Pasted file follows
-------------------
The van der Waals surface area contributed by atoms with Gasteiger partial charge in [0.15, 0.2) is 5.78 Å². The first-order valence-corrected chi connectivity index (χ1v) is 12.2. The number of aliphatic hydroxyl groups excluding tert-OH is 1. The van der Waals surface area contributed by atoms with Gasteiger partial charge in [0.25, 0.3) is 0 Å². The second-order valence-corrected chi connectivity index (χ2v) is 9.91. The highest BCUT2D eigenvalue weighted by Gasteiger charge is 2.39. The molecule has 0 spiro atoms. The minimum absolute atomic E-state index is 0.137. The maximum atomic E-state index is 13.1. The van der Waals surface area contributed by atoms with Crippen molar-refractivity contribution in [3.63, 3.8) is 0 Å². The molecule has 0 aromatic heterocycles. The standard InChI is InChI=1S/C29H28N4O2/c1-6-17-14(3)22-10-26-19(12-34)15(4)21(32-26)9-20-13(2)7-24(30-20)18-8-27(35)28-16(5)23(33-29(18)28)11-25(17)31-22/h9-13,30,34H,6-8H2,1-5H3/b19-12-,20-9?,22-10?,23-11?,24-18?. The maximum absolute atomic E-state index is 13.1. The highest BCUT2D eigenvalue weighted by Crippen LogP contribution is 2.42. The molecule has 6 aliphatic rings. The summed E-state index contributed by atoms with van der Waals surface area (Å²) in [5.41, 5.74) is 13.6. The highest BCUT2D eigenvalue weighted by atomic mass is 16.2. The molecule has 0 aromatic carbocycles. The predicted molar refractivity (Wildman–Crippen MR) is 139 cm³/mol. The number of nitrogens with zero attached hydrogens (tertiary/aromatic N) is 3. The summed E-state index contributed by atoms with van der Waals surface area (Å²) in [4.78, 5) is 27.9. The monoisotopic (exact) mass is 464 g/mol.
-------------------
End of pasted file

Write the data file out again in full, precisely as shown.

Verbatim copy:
The van der Waals surface area contributed by atoms with Gasteiger partial charge in [0.15, 0.2) is 5.78 Å². The first-order valence-corrected chi connectivity index (χ1v) is 12.2. The number of aliphatic hydroxyl groups excluding tert-OH is 1. The van der Waals surface area contributed by atoms with Gasteiger partial charge in [0.25, 0.3) is 0 Å². The second-order valence-corrected chi connectivity index (χ2v) is 9.91. The highest BCUT2D eigenvalue weighted by Gasteiger charge is 2.39. The molecule has 0 spiro atoms. The minimum absolute atomic E-state index is 0.137. The maximum atomic E-state index is 13.1. The van der Waals surface area contributed by atoms with Crippen molar-refractivity contribution in [3.63, 3.8) is 0 Å². The molecule has 0 aromatic heterocycles. The standard InChI is InChI=1S/C29H28N4O2/c1-6-17-14(3)22-10-26-19(12-34)15(4)21(32-26)9-20-13(2)7-24(30-20)18-8-27(35)28-16(5)23(33-29(18)28)11-25(17)31-22/h9-13,30,34H,6-8H2,1-5H3/b19-12-,20-9?,22-10?,23-11?,24-18?. The maximum absolute atomic E-state index is 13.1. The highest BCUT2D eigenvalue weighted by Crippen LogP contribution is 2.42. The molecule has 6 aliphatic rings. The summed E-state index contributed by atoms with van der Waals surface area (Å²) in [5.41, 5.74) is 13.6. The highest BCUT2D eigenvalue weighted by atomic mass is 16.2. The molecule has 0 aromatic carbocycles. The predicted molar refractivity (Wildman–Crippen MR) is 139 cm³/mol. The number of nitrogens with zero attached hydrogens (tertiary/aromatic N) is 3. The summed E-state index contributed by atoms with van der Waals surface area (Å²) in [4.78, 5) is 27.9. The monoisotopic (exact) mass is 464 g/mol.